Perhaps the most bizarre assumption pervading last week’s seven-way leaders’ debate was that slashing public spending not only doesn’t harm the economy but actively strengthens it. The claim surfaced repeatedly, most often – and least surprisingly – from David Cameron and Nick Clegg. A few samples:
Clegg: “I will always act responsibly. I’ll never let anyone else borrow money that we don’t have and jeopardise your, risk your jobs and our economy.”
Cameron: “So when people talk about cuts, we had to make these decisions because the British economy was on the brink. People were worrying about whether we’d be able to pay our debts.”
Cameron: “Now we’ve been talking about the difficult decisions we had to make to turn the economy around.”
Cameron even claimed – incredibly – that public spending cuts would thereby protect the NHS:
Cameron: “But a strong NHS needs a strong economy. If we go back to Labour’s plans for taxes and debt and spending and welfare, the economy will be wrecked and that will wreck the NHS.”
Cameron: “Now all of this has taken the extra resources that we put into the NHS, because the long-term economic plan is working.”
What evidence supports these claims?
To put it simply, there is none. Last month, the Centre for Macroeconomics surveyed economists, asking: “Do you agree that the austerity policies of the coalition government have had a positive effect on aggregate economic activity (employment and GDP) in the UK?” Two thirds either disagreed or strongly disagreed; only 15% agreed. Notably, not a single respondent strongly agreed. Once we remove the fence-sitters (those that neither agree nor disagree), a whopping 81% disagree, and only 19% agree. Of every five economists that expressed a view one way or another, in other words, four disagree that austerity helps the economy or creates jobs.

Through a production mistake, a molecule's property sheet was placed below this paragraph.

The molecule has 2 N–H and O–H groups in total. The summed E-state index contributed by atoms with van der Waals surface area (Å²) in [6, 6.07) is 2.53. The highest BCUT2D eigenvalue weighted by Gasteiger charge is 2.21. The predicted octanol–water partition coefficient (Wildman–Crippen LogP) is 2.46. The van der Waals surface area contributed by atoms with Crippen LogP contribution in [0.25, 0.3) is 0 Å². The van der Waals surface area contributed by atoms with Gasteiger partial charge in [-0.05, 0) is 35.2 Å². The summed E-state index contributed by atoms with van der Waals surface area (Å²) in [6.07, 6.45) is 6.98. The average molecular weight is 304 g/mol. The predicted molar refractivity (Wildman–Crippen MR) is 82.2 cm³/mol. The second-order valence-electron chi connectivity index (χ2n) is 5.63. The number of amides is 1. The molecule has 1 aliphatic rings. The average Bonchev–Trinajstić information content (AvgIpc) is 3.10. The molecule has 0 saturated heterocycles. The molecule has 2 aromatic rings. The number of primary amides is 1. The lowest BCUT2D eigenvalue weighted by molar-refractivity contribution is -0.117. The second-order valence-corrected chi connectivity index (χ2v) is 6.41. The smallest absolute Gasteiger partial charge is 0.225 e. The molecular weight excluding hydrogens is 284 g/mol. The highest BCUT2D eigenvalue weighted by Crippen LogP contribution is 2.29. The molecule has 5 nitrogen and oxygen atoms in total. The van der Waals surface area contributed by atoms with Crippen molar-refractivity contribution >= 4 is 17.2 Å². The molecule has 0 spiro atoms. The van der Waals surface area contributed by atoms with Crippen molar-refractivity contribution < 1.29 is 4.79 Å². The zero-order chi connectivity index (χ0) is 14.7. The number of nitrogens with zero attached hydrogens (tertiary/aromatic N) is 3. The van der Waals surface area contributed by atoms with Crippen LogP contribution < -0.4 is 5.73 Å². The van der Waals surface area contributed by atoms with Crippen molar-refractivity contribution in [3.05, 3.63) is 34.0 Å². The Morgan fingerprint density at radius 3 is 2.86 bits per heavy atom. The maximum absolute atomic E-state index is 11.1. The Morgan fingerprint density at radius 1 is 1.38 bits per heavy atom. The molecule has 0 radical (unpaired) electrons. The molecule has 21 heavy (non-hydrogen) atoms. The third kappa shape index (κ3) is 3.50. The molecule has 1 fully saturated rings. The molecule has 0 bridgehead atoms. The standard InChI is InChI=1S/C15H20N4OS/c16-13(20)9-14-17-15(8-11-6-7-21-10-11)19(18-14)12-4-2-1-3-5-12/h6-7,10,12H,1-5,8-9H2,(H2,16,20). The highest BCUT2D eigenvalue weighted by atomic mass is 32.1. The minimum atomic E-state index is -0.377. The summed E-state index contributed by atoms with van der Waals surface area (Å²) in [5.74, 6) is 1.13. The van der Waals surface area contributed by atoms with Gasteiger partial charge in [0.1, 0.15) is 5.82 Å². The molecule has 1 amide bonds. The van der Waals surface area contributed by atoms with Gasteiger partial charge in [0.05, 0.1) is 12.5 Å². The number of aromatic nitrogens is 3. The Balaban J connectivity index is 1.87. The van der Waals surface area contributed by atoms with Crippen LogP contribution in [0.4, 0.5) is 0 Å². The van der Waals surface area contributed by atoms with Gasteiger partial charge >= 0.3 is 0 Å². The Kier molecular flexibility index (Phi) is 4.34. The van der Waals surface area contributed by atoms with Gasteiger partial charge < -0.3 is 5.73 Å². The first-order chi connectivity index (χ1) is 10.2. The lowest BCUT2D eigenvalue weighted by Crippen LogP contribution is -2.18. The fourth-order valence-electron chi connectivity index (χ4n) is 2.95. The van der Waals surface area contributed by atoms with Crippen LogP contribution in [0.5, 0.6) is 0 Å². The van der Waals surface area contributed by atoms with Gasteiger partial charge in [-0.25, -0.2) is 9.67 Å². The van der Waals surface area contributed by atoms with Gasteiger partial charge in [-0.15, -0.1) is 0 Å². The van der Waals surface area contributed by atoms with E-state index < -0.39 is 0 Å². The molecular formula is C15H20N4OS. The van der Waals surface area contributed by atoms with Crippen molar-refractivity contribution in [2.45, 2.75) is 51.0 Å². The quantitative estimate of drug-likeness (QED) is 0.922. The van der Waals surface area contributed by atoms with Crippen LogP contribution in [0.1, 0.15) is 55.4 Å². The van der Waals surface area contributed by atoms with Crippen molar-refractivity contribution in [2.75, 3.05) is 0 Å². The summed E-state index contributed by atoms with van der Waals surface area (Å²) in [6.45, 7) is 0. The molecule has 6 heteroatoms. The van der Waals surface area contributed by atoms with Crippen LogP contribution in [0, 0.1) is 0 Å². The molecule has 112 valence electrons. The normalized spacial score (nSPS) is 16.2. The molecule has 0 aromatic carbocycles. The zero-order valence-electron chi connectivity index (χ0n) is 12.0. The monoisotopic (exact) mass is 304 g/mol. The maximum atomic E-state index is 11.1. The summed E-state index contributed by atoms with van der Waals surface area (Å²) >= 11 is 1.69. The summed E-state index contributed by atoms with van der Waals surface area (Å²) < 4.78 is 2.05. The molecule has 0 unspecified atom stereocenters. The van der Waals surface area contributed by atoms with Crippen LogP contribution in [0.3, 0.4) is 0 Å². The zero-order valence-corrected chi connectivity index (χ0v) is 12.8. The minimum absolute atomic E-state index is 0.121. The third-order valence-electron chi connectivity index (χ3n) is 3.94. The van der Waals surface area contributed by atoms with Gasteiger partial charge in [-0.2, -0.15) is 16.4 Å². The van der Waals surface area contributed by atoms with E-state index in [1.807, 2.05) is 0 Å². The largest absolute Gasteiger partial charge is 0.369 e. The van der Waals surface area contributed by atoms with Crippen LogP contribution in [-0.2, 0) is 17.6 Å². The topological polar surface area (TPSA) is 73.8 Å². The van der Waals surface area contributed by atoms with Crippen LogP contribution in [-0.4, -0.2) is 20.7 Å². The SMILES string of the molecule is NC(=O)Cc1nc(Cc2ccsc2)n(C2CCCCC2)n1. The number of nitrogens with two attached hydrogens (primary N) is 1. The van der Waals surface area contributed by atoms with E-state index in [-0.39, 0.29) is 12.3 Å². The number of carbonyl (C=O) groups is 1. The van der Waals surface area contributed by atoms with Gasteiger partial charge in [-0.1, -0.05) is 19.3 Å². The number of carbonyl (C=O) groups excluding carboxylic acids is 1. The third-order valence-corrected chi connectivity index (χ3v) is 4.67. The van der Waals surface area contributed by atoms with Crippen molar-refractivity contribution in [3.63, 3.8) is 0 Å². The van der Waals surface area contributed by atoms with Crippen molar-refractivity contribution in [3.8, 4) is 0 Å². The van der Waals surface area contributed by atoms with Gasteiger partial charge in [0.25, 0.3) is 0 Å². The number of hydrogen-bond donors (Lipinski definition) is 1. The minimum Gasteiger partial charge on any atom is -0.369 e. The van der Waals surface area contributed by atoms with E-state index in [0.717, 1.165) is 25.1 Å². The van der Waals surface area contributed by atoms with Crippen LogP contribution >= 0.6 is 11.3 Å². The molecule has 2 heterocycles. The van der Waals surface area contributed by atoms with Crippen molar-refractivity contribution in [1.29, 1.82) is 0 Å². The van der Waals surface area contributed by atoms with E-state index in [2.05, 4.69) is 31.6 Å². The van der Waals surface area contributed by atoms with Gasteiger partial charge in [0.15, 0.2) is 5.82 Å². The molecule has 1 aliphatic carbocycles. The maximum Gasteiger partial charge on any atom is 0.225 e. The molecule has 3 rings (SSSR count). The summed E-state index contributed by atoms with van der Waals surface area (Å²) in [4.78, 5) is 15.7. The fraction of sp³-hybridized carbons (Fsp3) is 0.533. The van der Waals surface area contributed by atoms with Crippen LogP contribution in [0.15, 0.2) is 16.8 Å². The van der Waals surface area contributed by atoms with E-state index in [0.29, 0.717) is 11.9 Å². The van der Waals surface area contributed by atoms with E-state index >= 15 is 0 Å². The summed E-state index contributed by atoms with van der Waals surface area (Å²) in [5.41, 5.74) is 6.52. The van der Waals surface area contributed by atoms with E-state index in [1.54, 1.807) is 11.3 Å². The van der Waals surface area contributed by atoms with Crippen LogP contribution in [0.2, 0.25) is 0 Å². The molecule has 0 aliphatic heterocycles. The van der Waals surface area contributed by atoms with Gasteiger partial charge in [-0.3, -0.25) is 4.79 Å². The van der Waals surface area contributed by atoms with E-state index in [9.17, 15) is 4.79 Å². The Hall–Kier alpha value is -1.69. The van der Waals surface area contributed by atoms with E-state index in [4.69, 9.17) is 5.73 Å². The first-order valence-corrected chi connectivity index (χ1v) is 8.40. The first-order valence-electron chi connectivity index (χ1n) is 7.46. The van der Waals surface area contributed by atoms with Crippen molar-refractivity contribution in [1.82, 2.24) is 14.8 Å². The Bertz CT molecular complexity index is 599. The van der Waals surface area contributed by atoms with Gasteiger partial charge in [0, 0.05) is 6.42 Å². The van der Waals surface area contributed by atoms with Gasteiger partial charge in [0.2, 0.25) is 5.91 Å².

The survey then asked the economists how confident they were in their replies, and weighted responses accordingly. The proportion of non-fence-sitters that “strongly disagreed” rose to a majority of 53%. Set that against the number “strongly agreeing”: zero.
If that’s the economists’ view, what’s the evidence behind it? In 2010, Harvard’s Alberto Alesina promised Europe’s governments their economies could grow even as they slashed public spending, through “expansionary fiscal contraction”. The argument ran:
“business expectations will be so encouraged by the prospect of lower taxes and higher profits that the resulting economic expansion will more than offset the contraction in demand caused by cuts in public spending.”
Believing their tax bills would shrink, while opportunities for big bucks lay just around the corner, businesses would spend, spend, spend.
When the International Monetary Fund (IMF) examined the same data as Alesina in 2012, it came to a rather different conclusion:
“while it is plausible to conjecture that confidence effects have been at play in our sample of consolidations, during downturns they do not seem to have ever been strong enough to make the consolidations expansionary.”
The idea that “confidence” alone will transform shit into gold, economist Mark Blyth explains,
“assumes that consumers anticipate and incorporate all government policy changes into their lifetime budget calculations. When the government signals that it plans to cut its expenditures dramatically, the argument goes, consumers realize that their future tax burdens will decrease. This leads them to spend more today than they would have done without the cuts, thereby ending the recession despite the collapse of the economy going on all around them. The assumption that this behavior will actually be exhibited by financially illiterate, real-world consumers who are terrified of losing their jobs in the midst of a policy-induced recession is heroic at best and foolish at worst.”
Another plank of evidence buttressed the case for austerity, however. This was “Growth In A Time of Debt”, a paper by economists Carmen Reinhart and Kenneth Rogoff, that claimed economies suffer once government debt hits 90% of output. Other economists had trouble producing the same result, though, and so eventually got Rogoff and Reinhart to release their figures. It turned out the two had made a coding error in a Microsoft Excel spreadsheet that simply cut off several lines of data. They had also left out years of evidence of high growth and high debt in Australia, Canada and New Zealand.